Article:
Just when you thought this year's epidemic flu season was already at its worst, a new study in The New England Journal of Medicine has found that people with the flu are six times more likely to suffer from a heart attack while ill. The group of Canadian scientists running the study "found a significant association between respiratory infections, especially influenza, and acute myocardial infarction."
During the study, there were 20 hospital admissions for heart attacks during the risk interval (the seven days subjects had the flu), while only 3.3 average weekly heart attack admissions during the control period (the year before and one year after the positive test for the flu). On the eighth day and beyond — after the flu risk interval ended — "risk dropped off to nothing," Dr. Jeffrey Kwong informed Reuters Health about the study.
The implied connection between a flu diagnosis and increased risk for acute myocardial infarction isn't entirely unexpected, considering that the flu kicks your heart and vascular system into overdrive. But the intensity of the association "surprised" researchers, reports Reuters.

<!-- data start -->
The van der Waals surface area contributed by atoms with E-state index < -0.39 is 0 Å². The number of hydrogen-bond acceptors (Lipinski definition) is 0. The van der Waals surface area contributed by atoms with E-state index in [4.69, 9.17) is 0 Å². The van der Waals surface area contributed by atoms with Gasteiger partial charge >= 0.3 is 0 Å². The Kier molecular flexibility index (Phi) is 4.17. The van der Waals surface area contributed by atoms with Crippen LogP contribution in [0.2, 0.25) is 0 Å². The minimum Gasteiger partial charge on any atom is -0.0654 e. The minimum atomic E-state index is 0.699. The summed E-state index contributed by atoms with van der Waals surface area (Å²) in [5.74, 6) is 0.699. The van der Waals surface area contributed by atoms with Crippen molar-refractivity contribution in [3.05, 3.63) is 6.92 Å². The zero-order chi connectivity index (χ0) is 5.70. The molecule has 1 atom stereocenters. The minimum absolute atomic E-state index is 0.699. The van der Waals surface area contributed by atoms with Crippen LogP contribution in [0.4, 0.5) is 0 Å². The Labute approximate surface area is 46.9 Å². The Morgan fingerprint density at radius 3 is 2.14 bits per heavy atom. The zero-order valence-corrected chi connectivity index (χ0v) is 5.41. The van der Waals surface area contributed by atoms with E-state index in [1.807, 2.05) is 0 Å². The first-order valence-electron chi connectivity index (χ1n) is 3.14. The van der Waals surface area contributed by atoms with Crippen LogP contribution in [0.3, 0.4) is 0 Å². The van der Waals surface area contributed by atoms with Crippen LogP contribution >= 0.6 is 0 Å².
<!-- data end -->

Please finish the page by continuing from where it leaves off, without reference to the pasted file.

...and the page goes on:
In the same interview, Kwong told the reporter that the study results should not discourage people from getting vaccinated for the flu: "We can't say it enough — get a flu shot. Even if the flu shot isn't perfect, it may protect at least somewhat and the flu could be less severe, although this study didn't address that. Also, wash your hands all the time and stay away from people who you know are sick." That is great news, considering it's not too late to get your seasonal flu shot!
While the flu is reportedly worse in some regions of the country than others, it's important to protect yourself from infection as best you can, especially in light of this study. But if you're affected by the flu despite your efforts, check out our tips for coping with cold and flu season!